This website is the result of a project undertaken by FIEC (European Construction Industry Federation) and the EFBWW (the European Federation of Building and Wood Workers), the EU sectoral social partners for the construction industry, with the financial support of the European Commission (DG EMPL).
- FIEC represents via its 30 national Member Federations in 27 countries (24 EU & EFTA and Turkey) construction enterprises of all sizes, i.e. small and medium-sized enterprises as well as "global players”, carrying out all forms of building and civil engineering activities.
- The EFBWW is the European organisation representing the workers of the construction industry, the building materials industry, the wood and furniture industry and the forestry industry. The EFBWW has 72 affiliated unions in 33 countries and represents a total of 2,350,000 members. The EFBWW is a member organisation of the European Trade Union Confederation (ETUC).
Why did we decide to launch this website ?
The crisis which has hit the EU since 2008 has had and is still having a significant impact on the levels of unemployment of most of the Member States and is particularly affecting young people : one in five under 25 years old who is looking for work cannot find a job. 7.5 million young people between 15 an 24 are neither working, nor in education or training.
In addition, in several member States the construction industry is still suffering from a negative image which affects its attractiveness and which, to some extent, explains the difficulties in hiring and in keeping young people as well as skilled workers.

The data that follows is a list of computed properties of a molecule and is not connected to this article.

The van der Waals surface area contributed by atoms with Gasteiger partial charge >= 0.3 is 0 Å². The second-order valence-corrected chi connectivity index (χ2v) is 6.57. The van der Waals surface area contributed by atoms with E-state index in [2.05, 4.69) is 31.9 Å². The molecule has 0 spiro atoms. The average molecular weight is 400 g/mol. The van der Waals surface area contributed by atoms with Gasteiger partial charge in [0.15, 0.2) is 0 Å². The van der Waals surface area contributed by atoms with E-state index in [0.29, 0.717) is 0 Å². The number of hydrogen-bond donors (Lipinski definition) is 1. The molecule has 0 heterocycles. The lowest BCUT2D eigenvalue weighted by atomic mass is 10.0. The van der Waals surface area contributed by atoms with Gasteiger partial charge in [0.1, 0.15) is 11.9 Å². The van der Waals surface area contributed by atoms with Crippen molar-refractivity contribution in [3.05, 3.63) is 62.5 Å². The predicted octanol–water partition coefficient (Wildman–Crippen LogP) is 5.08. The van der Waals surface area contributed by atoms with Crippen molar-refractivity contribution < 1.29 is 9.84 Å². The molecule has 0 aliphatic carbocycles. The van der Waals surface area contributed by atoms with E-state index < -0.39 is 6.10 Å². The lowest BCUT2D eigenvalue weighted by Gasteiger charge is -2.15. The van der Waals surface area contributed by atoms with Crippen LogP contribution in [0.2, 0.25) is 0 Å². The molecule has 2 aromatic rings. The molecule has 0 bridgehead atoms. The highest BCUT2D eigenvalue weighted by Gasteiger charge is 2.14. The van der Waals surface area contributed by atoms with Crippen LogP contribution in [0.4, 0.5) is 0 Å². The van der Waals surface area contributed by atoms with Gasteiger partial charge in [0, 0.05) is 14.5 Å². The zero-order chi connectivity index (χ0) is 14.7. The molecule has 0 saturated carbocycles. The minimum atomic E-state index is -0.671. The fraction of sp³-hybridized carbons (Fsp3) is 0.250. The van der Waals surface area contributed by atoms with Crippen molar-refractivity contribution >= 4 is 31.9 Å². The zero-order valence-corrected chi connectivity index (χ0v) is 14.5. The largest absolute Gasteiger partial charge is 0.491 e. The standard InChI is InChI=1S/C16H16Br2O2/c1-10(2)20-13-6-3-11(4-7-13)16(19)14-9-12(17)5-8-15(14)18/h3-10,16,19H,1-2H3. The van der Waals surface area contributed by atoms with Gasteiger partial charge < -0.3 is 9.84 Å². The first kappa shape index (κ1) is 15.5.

At the same time, the demographic changes, and in particular the ageing of the population, are putting additional pressure both on companies, who have difficulties in hiring young workers, as well as on the workers in place.
Finally, improving the attractiveness of the construction industry, which in 2013 represented 8,8% of the EU28 GDP and which remains a labour intensive activity, towards young people can provide an important contribution in fighting against the extremely high levels of youth unemployment that the EU is facing nowadays.
A focus on these topics is therefore a priority for FIEC and the EFBWW and for our joint social dialogue agenda.
The specific objective of this project is therefore to develop a joint FIEC-EFBWW website, in order to present national best practices concerning tools/initiatives in favour of youth employment and for improving their working conditions in the construction industry.
We are convinced that the exchange of best practices on initiatives for promoting youth employment and improving working conditions can provide an extremely useful input for the setting up and the development of targeted new initiatives, by showing how other stakeholders in other countries have addressed the same concerns.